Sunday, July 13, 2008

Esposito at Toofeys

I have become very cautious about getting carried away by expectation and eager anticipation of great experiences in restaurants. Previous visits, trusted friends recommendations, newspaper reviews, the Age Good Food Guide and even bloggers cannot be relied upon except when they are critical.
Still at 192 Lygon St. Carlton, I have had positive experiences at Esposito when it was Toofeys with Michael Bacash at the helm and again after he left. I was keen to go again now with Maurice Esposito in charge.
We reserved a table upstairs. The carpeted room is sedate with square cloth covered tables, white walls, high ceiling, with a modern chandelier (no crystal) and large curtained windows looking over Drummond Street.
We were comfortably seated, offered drinks, our waiter proved to be very knowledgeable about the wines and bread and olive oil arrived soon after. A request for butter was acknowledged but no butter was seen until a further request 10 minutes later.
It was getting very chilly in the room and my partner asked for her coat. The waiter offered to bring a mobile heater but failed to do that nor did the reverse cycle air conditioner get turned on as it ‘blows onto the adjacent tables’! I was struck by the gentleman at the next table who kept his fleece lined jacket on throughout his meal. Soon after I took this snap the lady opposite him donned her coat too. After a lengthy wait, over an hour after our arrival, perhaps 40 minutes after our orders, entrees arrived.
Ravioli of Tasmanian crayfish with slow cooked tomatoes, micro basil and basil froth ($28) was very bland. It needed something to give it a bit of character
The Quail saltimbocca,
one of their signature dishes was quite reasonable, this is not a fine dish but very well put together on a bed of radichio with carmelised pear and vinacotta sauce to combat the bitterness $19. After a small battle with the thigh bones it left me looking forward to the next dish.
We tried a variety of mains.
The duck,
roasted Bendele Hinterland organic breast and confit leg, Iranian fig and pepper jam$38, was just OK. The breast a little tender enough and the confit of a smallish thigh both short on taste.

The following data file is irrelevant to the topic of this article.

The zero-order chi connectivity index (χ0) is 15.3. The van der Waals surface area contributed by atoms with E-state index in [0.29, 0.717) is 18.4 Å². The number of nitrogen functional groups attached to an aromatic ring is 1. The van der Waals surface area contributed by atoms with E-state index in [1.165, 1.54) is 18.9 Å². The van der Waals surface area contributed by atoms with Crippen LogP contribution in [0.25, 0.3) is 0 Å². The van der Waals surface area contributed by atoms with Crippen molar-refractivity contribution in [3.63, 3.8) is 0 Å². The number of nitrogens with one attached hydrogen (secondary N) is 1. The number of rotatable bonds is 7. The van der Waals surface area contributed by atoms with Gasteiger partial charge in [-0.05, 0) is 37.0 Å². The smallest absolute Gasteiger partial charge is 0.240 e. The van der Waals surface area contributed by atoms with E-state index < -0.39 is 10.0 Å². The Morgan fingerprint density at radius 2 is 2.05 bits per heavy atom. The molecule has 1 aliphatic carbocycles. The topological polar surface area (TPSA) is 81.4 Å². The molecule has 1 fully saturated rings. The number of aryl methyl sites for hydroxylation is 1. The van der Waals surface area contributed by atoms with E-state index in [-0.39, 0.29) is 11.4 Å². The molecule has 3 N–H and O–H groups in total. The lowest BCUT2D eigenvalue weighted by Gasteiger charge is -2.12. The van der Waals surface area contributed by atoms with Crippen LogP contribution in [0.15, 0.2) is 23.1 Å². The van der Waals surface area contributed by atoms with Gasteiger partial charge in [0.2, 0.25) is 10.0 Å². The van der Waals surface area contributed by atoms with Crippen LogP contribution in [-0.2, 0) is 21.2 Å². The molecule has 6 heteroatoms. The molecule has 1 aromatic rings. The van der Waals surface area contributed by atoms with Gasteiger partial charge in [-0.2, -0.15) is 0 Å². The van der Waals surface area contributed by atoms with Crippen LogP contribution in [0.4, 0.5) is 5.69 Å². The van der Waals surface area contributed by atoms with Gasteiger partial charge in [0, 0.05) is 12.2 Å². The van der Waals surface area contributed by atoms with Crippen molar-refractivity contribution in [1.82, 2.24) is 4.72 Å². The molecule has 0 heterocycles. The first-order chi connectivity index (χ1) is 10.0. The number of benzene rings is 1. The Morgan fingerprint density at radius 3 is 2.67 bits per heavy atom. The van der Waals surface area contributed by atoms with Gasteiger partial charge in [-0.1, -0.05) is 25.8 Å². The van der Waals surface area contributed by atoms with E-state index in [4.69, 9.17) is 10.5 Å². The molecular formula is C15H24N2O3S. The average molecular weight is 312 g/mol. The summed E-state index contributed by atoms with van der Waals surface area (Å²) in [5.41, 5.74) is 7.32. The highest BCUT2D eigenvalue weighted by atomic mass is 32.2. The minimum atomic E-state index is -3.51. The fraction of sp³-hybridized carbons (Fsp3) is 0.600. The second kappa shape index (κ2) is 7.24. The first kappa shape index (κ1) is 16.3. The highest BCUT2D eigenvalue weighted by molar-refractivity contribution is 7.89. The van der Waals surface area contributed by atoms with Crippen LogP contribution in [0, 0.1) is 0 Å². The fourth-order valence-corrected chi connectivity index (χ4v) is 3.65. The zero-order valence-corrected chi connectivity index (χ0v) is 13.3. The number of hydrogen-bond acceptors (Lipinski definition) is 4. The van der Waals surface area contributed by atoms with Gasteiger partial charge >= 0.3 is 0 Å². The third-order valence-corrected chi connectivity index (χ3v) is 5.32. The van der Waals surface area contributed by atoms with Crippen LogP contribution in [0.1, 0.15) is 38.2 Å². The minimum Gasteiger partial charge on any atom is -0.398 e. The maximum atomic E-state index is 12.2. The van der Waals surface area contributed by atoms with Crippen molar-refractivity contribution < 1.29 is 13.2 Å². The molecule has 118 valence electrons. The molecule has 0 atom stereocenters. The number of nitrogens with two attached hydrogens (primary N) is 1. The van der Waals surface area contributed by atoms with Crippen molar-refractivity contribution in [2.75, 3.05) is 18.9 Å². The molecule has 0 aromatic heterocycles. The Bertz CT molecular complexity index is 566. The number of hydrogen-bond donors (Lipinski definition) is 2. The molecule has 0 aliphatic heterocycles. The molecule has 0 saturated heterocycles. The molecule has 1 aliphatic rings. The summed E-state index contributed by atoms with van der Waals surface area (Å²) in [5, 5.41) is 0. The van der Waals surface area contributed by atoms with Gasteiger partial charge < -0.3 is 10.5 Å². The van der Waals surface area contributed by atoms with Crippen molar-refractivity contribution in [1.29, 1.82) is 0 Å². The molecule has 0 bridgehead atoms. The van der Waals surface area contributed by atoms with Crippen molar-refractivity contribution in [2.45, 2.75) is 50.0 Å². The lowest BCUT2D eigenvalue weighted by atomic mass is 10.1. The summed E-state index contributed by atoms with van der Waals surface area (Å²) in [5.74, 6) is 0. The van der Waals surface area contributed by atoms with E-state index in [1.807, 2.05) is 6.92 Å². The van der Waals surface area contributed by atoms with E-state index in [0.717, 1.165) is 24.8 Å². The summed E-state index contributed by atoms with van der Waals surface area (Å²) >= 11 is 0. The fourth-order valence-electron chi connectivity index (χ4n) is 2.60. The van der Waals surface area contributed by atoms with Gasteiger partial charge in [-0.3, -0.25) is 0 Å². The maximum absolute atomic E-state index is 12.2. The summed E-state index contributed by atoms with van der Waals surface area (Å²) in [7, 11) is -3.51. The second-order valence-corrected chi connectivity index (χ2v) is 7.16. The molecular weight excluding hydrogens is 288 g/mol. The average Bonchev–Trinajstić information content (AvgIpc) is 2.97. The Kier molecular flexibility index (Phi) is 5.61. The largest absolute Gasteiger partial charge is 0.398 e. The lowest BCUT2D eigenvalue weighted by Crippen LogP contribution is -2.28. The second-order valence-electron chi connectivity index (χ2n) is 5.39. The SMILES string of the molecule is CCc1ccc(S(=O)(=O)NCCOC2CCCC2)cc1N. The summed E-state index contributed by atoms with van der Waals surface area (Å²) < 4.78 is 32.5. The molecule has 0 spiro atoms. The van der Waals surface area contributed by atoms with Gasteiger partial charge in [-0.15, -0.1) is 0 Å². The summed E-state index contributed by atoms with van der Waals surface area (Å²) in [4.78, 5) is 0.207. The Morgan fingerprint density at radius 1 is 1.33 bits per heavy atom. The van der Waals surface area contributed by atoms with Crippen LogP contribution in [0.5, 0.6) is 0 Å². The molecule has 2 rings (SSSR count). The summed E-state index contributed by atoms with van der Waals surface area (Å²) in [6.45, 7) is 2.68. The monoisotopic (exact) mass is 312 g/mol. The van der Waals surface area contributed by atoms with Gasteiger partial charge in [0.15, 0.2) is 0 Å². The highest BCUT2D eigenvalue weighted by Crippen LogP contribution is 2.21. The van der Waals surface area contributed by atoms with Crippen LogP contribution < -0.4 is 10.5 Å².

Line-caught whole King George whiting roasted with bay leaf and garlic, Ligurian olives and preserved lemons$36 looked appealing
but again lacked taste and was very dull and the hand-cut spaghetti with calamari, fish, scallops, prawns and oysters; a concentrate of cherry tomatoes, chilli and garlic$26/$38, a spaghetti marinara, suffered from the same problem – taste was not up to the appearance.

Ocean Trout wrapped in Istra prosciutto; rosemary roasted prawns, tomato sugo and asparagus$38 is an odd combination. The salmon, quite a small piece, was, as requested, just seared and accompanied by a large barbecued prawn. The prosciuto did nothing for the dish. These offerings looked very lonely as they came on a very large plates that crowded the table and left little space for condiments, wine glasses and tumblers for water.
I tried the rhubarb terrine with ice creamThe rhubarb was very sour. Another good looking but disappointing dish.
I also sampled the white chocolate tart and the and tasted the best raspberry ice cream I’ve had for some time
We enjoyed a Chapoutier Belleruche Cotes-du-Rhône – ($41)
Comment: A beautifully presented meal in pleasing, but cold conditions, disappointingly lacking flavour. The one waiter for the area did his best but couldn’t keep up.

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